Cape Town’s beautiful Kirstenbosch National Botanical Garden is not just a beautiful garden set on the slopes of Table Mountain. For most visitors, Kirstenbosch, founded in 1913 to promote southern Africa’s rich flora, is about experiencing the beautiful sights and sounds of the idyllic natural garden; however, it also plays a critical role in education and preservation of this unique biome.
There’s a lot to see and do at Kirstenbosch throughout the year, from summer concerts and open-air movie screenings to quiet picnics, various restaurants, and an array of fascinating walks. No one visit to Kirstenbosch is ever enough, and no two will be the same. Those looking for some of the garden’s most remarkable sights, consider starting here.
There are beautiful annual beds in the lower part of Kirstenbosch. Though they are dotted throughout the gardens, those looking for a sight of them similar to what’s found in the famous Namaqualand, then go to the lower reaches from August to October.
There is a natural amphitheatre in Kirstenbosch that comes to life during the summer months. They hold weekly sunset concerts on Sundays throughout the summer and also host the occasional mid-week event for bigger international acts. This is one of those quintessentially Cape Town events that can’t be missed.
Kirstenbosch has one of the best bonsai collections in the country. There are several mature bonsais on the display at the lower entrance. The garden also hosts regular bonsai shows that expand upon this collection for a few days each year.
Officially known as the Centenary Tree Canopy Walkway, most simply refer to this remarkable curved steel and timber bridge as the Boomslang. That’s because it looks and feels like venturing into the interior of the famous tree-loving snake by the same name. The sides resemble the snake skeleton, and the carefully balanced walkway sways lightly with the footsteps of fellow visitors. After gawking at the architectural marvel of the structure, don’t forget to look up to witness one of the best views in the gardens.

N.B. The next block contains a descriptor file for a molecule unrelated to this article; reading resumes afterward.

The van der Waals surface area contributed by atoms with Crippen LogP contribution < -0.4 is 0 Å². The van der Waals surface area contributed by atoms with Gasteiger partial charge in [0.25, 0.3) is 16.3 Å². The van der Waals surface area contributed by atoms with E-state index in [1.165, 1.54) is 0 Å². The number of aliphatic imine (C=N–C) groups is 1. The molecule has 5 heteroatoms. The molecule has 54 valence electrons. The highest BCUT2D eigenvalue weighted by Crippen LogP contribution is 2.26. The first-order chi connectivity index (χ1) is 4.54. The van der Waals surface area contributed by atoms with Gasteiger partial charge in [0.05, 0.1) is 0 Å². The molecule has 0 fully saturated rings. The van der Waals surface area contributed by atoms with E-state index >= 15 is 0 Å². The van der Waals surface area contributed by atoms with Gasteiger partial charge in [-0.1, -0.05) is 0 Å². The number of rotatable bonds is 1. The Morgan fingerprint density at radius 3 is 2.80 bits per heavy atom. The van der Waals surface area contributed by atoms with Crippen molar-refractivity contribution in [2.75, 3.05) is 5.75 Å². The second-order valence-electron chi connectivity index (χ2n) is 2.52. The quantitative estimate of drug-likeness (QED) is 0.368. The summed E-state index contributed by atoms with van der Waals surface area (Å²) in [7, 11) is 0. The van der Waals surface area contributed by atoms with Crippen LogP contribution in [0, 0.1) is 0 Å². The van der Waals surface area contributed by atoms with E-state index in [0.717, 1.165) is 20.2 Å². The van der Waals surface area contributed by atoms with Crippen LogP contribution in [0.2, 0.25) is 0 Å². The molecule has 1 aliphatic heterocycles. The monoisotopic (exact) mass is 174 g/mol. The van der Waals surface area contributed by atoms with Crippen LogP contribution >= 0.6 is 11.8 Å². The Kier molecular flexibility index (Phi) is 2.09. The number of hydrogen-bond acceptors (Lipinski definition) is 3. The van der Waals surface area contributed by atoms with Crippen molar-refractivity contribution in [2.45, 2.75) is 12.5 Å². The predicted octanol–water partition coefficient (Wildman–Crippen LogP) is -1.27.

Kirstenbosch’s Camphor Tree Avenue is one of the most impressive sights in the gardens. These grandiose trees that line what was once a major thoroughfare for wagons were planted by Cecil John Rhodes and date back to 1898. Today, the camphor trees combine with figs and stone pines to create a stunning pedestrianised walkway into the bottom section of the garden.
The Botanical Society Conservatory is close to the main entrance of the garden. The conservatory is a purpose-built desert house that displays plants from semi-arid and arid regions of southern Africa. Find everything from small stone plants through to a living baobab—the largest succulent in the world—inside the conservatory.
Kirstenbosch is currently home to a fascinating exhibition featuring life-size, anatomically correct tin dinosaurs set among a collection of rare cycads that are on the brink of extinction.
At most points in the garden, there are views of the towering Table Mountain, but it’s this view of what many call Teddy Bear Mountain that captures the imagination of most first-time Kirstenbosch visitors.
A beautiful bust of South Africa’s first democratic president Nelson Mandela stands at the feet of a pepper-bark tree. Mandela planted the tree on a visit to the garden in 1996, and the bust by John Francis Gardner was added to the site in 2010.
Many visitors to Kirstenbosch do a double take when they reach the garden’s Otter Pond. Set in the shade of an African mahogany and surrounded by a stone wall, the tranquil lake has a lifelike sculpture of the elusive Cape Clawless Otter. The pond and sculpture is a tribute to the animal that, though once abundant in the mountain’s lakes and streams, is now a very rare sight.
The Sculpture Garden is a constantly changing permanent exhibition of African stone sculptures. The sculpture technique originated in Zimbabwe and has garnered fame around the world. The works, also on display in the visitor’s centre, depict a variety of themes and some are available for purchase.
Kirstenbosch is the best place to view South Africa’s national flower, the protea. All protea varietals that form part of the Cape Flora, or fynbos, biome are on display in the garden. At certain times of the year, these magnificent plants dominate the flowerbeds.